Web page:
Institute for Justice: License to Work (http://ij.org/licensetowork)

Pew Research: On Newspaper Audience, Economics, News Investment, Ownership

A Pew Research paper on the media and news includes an overview on newspapers in its 2014 report.

A 3% circulation increase was due to "liberalized reporting rules" by the Association for Audited Media (AAM) which counted "both paying visitors to digital platforms and distribution of Sunday insert packages to nonsubscribers." In other words, nobody has a clue about how newspapers are doing in terms of circulation compared to 2013 and before. As if to underline the point when a search of state papers is done on the AAM total circulation page the answer for every state is "Results Found: 0"*.

Print accounts for 71.2% of daily circulation. Of the 15 largest newspapers only 54.9% of their circulation is print.

Newspaper revenue has declined 52% from 2003 to 2012. In 2012 revenue was $22 billion. Though digital advertising grew 300%, the latest total is only $3.4 billion. That revenues continue to decline is shown by Gannett's 6% decline in 2013.

Circulation revenue was up 5% in 2012 and is expected to stay the same or increase by less than 5% in 2013. Paywalls mostly gain in the first year "with revenues flattening in following years."

News Investment
In 2012 full-time professional newsroom employment dropped 6.4% (2,600 jobs). That makes a 33.2% (38,000 jobs) drop from the 1989 high of 56,000 jobs. More job losses are likely to be noted in the 2013 American Society of News Editors annual census. Some individual newspaper losses:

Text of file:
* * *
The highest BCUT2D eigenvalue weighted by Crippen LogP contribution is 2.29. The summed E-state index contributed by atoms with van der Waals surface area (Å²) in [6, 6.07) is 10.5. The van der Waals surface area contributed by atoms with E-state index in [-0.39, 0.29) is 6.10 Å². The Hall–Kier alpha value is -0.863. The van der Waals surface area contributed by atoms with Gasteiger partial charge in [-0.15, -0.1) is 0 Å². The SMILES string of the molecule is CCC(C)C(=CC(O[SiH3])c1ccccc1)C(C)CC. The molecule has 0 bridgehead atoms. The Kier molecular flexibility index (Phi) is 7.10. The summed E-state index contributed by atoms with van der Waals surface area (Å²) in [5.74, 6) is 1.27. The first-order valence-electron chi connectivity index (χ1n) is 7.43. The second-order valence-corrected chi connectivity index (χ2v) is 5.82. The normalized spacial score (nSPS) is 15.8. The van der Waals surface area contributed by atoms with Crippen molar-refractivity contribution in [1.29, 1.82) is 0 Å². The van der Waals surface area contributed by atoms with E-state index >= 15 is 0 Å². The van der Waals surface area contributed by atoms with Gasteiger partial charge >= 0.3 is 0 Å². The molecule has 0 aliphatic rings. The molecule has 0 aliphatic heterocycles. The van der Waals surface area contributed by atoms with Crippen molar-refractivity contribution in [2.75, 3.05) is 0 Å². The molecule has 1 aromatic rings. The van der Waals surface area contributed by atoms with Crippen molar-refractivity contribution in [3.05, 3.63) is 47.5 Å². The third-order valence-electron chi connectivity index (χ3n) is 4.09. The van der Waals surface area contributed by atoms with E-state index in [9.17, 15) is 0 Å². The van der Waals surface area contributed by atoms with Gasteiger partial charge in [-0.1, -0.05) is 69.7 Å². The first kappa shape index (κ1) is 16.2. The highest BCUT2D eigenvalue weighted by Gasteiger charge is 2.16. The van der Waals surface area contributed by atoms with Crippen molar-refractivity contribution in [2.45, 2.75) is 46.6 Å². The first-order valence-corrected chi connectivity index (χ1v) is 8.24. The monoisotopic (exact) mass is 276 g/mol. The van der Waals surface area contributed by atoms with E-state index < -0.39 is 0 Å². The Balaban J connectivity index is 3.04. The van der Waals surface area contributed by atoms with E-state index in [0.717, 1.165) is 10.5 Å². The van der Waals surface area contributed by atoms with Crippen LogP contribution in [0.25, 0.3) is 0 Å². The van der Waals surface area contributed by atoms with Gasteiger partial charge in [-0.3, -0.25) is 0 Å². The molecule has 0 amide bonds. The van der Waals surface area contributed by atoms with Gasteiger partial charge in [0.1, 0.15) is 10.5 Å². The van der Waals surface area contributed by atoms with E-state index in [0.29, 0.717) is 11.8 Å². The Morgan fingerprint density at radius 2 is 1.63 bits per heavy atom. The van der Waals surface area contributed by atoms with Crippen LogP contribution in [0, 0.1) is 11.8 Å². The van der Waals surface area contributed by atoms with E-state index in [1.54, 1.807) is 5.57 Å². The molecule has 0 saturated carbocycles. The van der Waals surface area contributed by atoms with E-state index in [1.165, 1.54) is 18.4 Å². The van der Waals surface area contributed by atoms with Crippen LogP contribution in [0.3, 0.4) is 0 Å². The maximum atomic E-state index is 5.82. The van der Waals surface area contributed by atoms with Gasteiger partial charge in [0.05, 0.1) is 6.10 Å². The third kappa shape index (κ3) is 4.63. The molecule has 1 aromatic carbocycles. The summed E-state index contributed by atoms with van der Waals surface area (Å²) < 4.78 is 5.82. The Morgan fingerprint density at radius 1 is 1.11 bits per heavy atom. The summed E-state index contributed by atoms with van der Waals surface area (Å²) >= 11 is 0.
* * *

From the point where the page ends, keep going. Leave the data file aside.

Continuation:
"Gannett is estimated to have cut about 400 newspaper jobs while the Tribune Co. announced about 700 cuts, not all of them in the newsroom. Media reports put newsroom layoffs at The Plain Dealer in Cleveland at about 50 and at The Oregonian in Portland at about 35 in 2013."
Multi-millionaires are buying newspapers:

Red Sox owner John Henry - The Boston Globe
Amazon's Jeff Bezos - The Washington Post
Warren Buffett - varous
*Why AAM still has the page up is anyone's guess.

Saturday, March 22, 2014

Hispanics Turning Against Obamacare

From Pew Research Center:

"Hispanics are evenly divided: 47% approve of the law, while 47% disapprove. Over most of the past four years, Hispanics have offered more support than opposition for the health care law. As recently as September, 2013, 61% of Hispanics approved of the law. Support for the ACA among Hispanics fell sharply in October of 2013 (to 47%) and has yet to recover."
But the young are warming to it:
"People younger than 30 do not view the law as negatively as do older Americans. About as many young people approve (50%) as disapprove (47%) of the health care law. Among older age groups, majorities disapprove. That marks a change from December, when younger people had about the same view of the health care law as older adults. "
However, one doubts that this means there will be a sudden uptick in the young buying health care policies. It's easier to say yes to a poll than to sign up for a $150-$250/mo policy. Their priorities are not health care over cell phone service.

H/T Byron York